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Marine Biodiversity Hotspot - Ancient Cultural Landscapes

January 16, 2018

On a remote island off the southern coast of Western Australia, a team of researchers (Finding Salisbury) have identified a connection between ancient landscapes and rich marine ecosystems. A massive limestone scarp sits atop a granite dome on the outer edge of the Recherche Archipelago. This scarp, now known as Salisbury Island, rises above a vast sandplain, submerged by the surging Southern Ocean. Rising some 80 to 100 metres above the flat coastal plain, this dramatic landform would have been a distinctive feature for the late Pleistocene inhabitants of this region. People roamed this area at a time when ocean levels were much lower, during the height of the last Ice Age (ca. 18,000 years ago).

Doc Reynolds, a Traditional Owner, is leading the cultural connections component of this project. “This place would have looked like Uluru in the red centre of Australia – a massive feature surrounded by low, flat bushland and rocky outcrops. It would have drawn my ancestors here, for the resources it provided.”

 These resources include abundant freshwater, collected through the limestone pools and sand dunes, shelter from winds and storms in the mosaic of caves and overhangs, plentiful coastal resources like fish and shellfish, raw materials from the massive chert outcrops for making implements, cultural plants, and large game like wallaby - which still inhabit the island today.

 

 Leading the archaeological investigations is David Guilfoyle, of Applied Archaeology Australia. “The present-day mainland is 26 nautical miles (50 kms) to the north of the Island, and this area has documented evidence of human occupation in granite caves, extending at least 13,000 years before present (Cheetup Cave). At this time, these caves would have been some 80-100kms from the coast. So we know people were living here, when they could walk to this limestone ridge. I am sure they would have targeted the coast and this unique landform that is now an island.”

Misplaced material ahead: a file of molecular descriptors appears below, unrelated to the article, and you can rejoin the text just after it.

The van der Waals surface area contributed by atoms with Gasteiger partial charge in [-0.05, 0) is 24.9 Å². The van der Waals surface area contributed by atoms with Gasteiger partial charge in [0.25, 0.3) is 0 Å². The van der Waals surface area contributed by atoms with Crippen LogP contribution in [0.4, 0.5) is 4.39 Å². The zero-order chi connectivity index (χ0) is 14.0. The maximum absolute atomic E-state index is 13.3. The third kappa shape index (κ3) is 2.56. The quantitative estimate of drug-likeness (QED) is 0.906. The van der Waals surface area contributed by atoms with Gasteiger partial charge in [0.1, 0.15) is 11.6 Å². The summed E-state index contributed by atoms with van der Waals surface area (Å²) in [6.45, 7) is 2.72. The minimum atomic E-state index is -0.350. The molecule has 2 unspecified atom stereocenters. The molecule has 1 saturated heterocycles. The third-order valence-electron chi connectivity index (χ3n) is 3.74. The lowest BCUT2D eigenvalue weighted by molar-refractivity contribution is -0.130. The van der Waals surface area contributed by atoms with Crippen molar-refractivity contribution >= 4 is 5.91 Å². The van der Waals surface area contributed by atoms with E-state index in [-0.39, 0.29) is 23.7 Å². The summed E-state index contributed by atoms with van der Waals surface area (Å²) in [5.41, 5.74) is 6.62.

The team was brought together by local marine wildlife expert, Marc Payne. He has spent a lifetime exploring the Archipelago, working as a commercial abalone diver, collaborating in scientific expeditions, and working to document and protect the marine habitats. Most recently, he has come to apply his knowledge of Great White Sharks, having studied patterns in their movement and behavior, from three decades working on, and under, the sea. “I have noticed a lot of patterning in how the sharks use this Archipelago here. They have structure – they work movement corridors that link up habitats. We have been documenting how they congregate around this Island. They prey on the sea lion colony and the abundant schools of fish that have colonized the granite outcrops and limestone reefs.”

 Marc has also mapped the submerged environment, documenting a vast underwater limestone ridge that runs from the present-day mainland, in an arc that links up to Salisbury Island. His observations have directed the research program to explore potential patterns of prehistoric movement through this ancient coastal plain. “The Great Whites likely follow this limestone scarp, from the island, connecting other nodes and islands, and patrol this underwater ridge, where marine life congregates.”

 Doc has an understanding of the ancient cultural landscape, “These sharks may very well be the corridor of movement that our Ancestors followed, when they explored and memory-mapped this scarp. Our People, our Ancestors, created this landscape. We understand biodiversity, as the central component of our lifeways. This work is as much as about understanding the message of sustainability from our People, as it is filling the gaps of archaeology and our understanding of the marine environment.”